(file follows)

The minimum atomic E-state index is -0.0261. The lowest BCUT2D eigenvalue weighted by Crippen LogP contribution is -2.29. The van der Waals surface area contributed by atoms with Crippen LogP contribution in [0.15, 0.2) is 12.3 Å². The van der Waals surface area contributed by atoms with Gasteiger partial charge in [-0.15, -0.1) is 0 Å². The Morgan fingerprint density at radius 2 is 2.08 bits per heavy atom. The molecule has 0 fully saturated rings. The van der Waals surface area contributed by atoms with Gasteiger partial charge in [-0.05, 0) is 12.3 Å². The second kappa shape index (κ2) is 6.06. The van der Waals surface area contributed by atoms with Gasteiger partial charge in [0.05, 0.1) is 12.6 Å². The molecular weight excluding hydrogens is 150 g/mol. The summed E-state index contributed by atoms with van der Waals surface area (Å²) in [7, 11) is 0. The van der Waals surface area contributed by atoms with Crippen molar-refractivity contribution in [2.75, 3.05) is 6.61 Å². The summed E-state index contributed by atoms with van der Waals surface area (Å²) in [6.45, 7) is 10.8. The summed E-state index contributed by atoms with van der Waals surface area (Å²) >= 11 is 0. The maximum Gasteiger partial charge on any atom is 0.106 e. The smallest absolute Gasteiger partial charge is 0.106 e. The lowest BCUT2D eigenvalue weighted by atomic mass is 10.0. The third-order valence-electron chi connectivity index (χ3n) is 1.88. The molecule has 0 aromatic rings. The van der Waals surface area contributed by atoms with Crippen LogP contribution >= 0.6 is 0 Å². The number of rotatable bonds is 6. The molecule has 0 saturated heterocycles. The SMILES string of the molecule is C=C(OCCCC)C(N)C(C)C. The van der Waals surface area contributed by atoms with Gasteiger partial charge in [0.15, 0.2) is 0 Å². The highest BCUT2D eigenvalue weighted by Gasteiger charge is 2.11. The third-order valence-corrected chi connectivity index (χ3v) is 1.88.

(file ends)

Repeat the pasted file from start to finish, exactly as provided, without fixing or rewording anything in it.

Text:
The minimum atomic E-state index is -0.0261. The lowest BCUT2D eigenvalue weighted by Crippen LogP contribution is -2.29. The van der Waals surface area contributed by atoms with Crippen LogP contribution in [0.15, 0.2) is 12.3 Å². The van der Waals surface area contributed by atoms with Gasteiger partial charge in [-0.15, -0.1) is 0 Å². The Morgan fingerprint density at radius 2 is 2.08 bits per heavy atom. The molecule has 0 fully saturated rings. The van der Waals surface area contributed by atoms with Gasteiger partial charge in [-0.05, 0) is 12.3 Å². The second kappa shape index (κ2) is 6.06. The van der Waals surface area contributed by atoms with Gasteiger partial charge in [0.05, 0.1) is 12.6 Å². The molecular weight excluding hydrogens is 150 g/mol. The summed E-state index contributed by atoms with van der Waals surface area (Å²) in [7, 11) is 0. The van der Waals surface area contributed by atoms with Crippen molar-refractivity contribution in [2.75, 3.05) is 6.61 Å². The summed E-state index contributed by atoms with van der Waals surface area (Å²) in [6.45, 7) is 10.8. The summed E-state index contributed by atoms with van der Waals surface area (Å²) >= 11 is 0. The maximum Gasteiger partial charge on any atom is 0.106 e. The smallest absolute Gasteiger partial charge is 0.106 e. The lowest BCUT2D eigenvalue weighted by atomic mass is 10.0. The third-order valence-electron chi connectivity index (χ3n) is 1.88. The molecule has 0 aromatic rings. The van der Waals surface area contributed by atoms with Crippen LogP contribution >= 0.6 is 0 Å². The number of rotatable bonds is 6. The molecule has 0 saturated heterocycles. The SMILES string of the molecule is C=C(OCCCC)C(N)C(C)C. The van der Waals surface area contributed by atoms with Gasteiger partial charge in [0.15, 0.2) is 0 Å². The highest BCUT2D eigenvalue weighted by Gasteiger charge is 2.11. The third-order valence-corrected chi connectivity index (χ3v) is 1.88.